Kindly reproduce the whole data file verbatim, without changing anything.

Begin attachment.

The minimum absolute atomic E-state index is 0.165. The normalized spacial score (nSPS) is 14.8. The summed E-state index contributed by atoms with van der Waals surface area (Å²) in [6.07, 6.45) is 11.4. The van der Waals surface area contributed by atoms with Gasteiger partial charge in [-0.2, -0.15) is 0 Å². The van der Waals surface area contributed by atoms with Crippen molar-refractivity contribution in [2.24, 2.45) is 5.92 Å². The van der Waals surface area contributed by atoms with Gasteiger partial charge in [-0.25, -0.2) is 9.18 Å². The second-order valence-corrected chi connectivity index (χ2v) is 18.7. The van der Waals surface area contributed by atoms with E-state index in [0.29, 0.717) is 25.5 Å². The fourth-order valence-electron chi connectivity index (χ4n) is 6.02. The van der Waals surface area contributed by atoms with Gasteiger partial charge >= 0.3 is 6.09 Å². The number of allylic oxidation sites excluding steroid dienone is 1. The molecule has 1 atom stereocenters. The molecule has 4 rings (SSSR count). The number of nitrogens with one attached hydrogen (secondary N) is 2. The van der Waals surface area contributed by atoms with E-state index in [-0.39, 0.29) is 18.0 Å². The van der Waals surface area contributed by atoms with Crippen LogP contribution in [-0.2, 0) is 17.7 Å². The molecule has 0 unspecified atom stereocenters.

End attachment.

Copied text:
The minimum absolute atomic E-state index is 0.165. The normalized spacial score (nSPS) is 14.8. The summed E-state index contributed by atoms with van der Waals surface area (Å²) in [6.07, 6.45) is 11.4. The van der Waals surface area contributed by atoms with Gasteiger partial charge in [-0.2, -0.15) is 0 Å². The van der Waals surface area contributed by atoms with Crippen molar-refractivity contribution in [2.24, 2.45) is 5.92 Å². The van der Waals surface area contributed by atoms with Gasteiger partial charge in [-0.25, -0.2) is 9.18 Å². The second-order valence-corrected chi connectivity index (χ2v) is 18.7. The van der Waals surface area contributed by atoms with E-state index in [0.29, 0.717) is 25.5 Å². The fourth-order valence-electron chi connectivity index (χ4n) is 6.02. The van der Waals surface area contributed by atoms with Gasteiger partial charge >= 0.3 is 6.09 Å². The number of allylic oxidation sites excluding steroid dienone is 1. The molecule has 1 atom stereocenters. The molecule has 4 rings (SSSR count). The number of nitrogens with one attached hydrogen (secondary N) is 2. The van der Waals surface area contributed by atoms with E-state index in [-0.39, 0.29) is 18.0 Å². The van der Waals surface area contributed by atoms with Crippen LogP contribution in [-0.2, 0) is 17.7 Å². The molecule has 0 unspecified atom stereocenters.